“The New Normal”: How Technology is Changing the Cambridge Experience
May 9, 2018
This year, when the editors and I sat down to talk about what to write an enterprise story on, we realized just how many of our ideas revolved around technology.
Technology has become ingrained in everyday life, and, consequently, it has become just as prevalent and influential within schools.
After we got to talking, the editors and I realized that there were a number of facets of the high school experience that had been shifted one way or another by technology integration, whether that be a change in social interaction and relationships, career readiness, quality of learning, or anything else.
Because of this, we saw that it would be fitting to write a whole series of stories surrounding the question of how technology has influenced the formation of the modern high school experience, more specifically, here at Cambridge.
We hope these stories serve not only to educate people about technology’s new place in schools, but to draw attention to both its intended and unintended effects.
Editor-in-Chief of The Bear Witness
Editor-in-Chief Greer Spradling
Part 1: A Student’s New “Tech-Typical” School Day
For generations, school existed only within the physical building: the classrooms, hallways, auditoriums.
Kids had homework, but for the most part, school disappeared once they stepped outside the confines of the campus.
Nowadays, with the integration of many forms of technology into education, school can seem ever-present. Apps such as Remind 101, Google Classroom and Home Access Center allow kids to stay connected to school at all times.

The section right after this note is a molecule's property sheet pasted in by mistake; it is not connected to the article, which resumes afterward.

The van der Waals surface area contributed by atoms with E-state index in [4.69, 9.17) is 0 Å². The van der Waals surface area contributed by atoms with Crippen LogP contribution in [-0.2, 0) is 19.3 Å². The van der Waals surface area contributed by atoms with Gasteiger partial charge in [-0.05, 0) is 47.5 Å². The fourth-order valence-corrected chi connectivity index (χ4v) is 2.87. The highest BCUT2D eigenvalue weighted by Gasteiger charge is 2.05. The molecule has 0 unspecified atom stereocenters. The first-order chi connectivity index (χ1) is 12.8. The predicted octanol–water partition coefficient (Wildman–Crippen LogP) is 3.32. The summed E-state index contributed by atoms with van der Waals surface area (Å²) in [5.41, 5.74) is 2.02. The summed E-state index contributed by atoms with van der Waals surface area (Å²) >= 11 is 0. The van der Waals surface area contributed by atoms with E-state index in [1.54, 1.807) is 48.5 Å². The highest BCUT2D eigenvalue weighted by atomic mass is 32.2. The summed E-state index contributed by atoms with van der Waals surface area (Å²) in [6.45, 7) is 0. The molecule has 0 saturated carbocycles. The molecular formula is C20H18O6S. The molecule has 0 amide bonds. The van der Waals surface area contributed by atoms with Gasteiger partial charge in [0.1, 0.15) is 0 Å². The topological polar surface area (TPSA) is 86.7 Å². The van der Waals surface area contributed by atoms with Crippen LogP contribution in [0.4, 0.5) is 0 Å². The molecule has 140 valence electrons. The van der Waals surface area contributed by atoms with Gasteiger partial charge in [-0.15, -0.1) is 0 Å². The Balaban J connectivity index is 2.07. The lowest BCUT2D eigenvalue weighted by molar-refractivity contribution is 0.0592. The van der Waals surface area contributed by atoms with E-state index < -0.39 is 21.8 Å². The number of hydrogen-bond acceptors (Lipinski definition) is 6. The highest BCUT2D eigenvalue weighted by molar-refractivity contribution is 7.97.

For many, the constant presence of school can be overwhelming.
“My teachers stress me out enough,” said freshman Claire Thielens. “I don’t need my phone doing it too.”
Senior Delanee Wilson said technology serves as a constant reminder of grades and assignments. While this can keep her on track, it can also lead to stress.
“You never get a break,” said Wilson. “It keeps reminding you of school.”
Some students also acknowledged that the stress they feel is perhaps un-proportional to the amount warranted, especially when it comes to Home Access Center.
“It provides more stress than it should, especially when teachers don’t put in grades,” said junior Darmon Kahvazadeh. “You stress more than is necessary because you think you’re doing worse than you actually are.”
This anxiety is felt by many other students, as well.
For senior Alex Seymour, a lot of that stress stems from the constant reminders she gets in the form of push notifications on her phone.
Seymour said the notifications can be helpful when they remind her about assignments or tests that may have slipped her mind, but she has to take breaks and remember to step away from it all sometimes.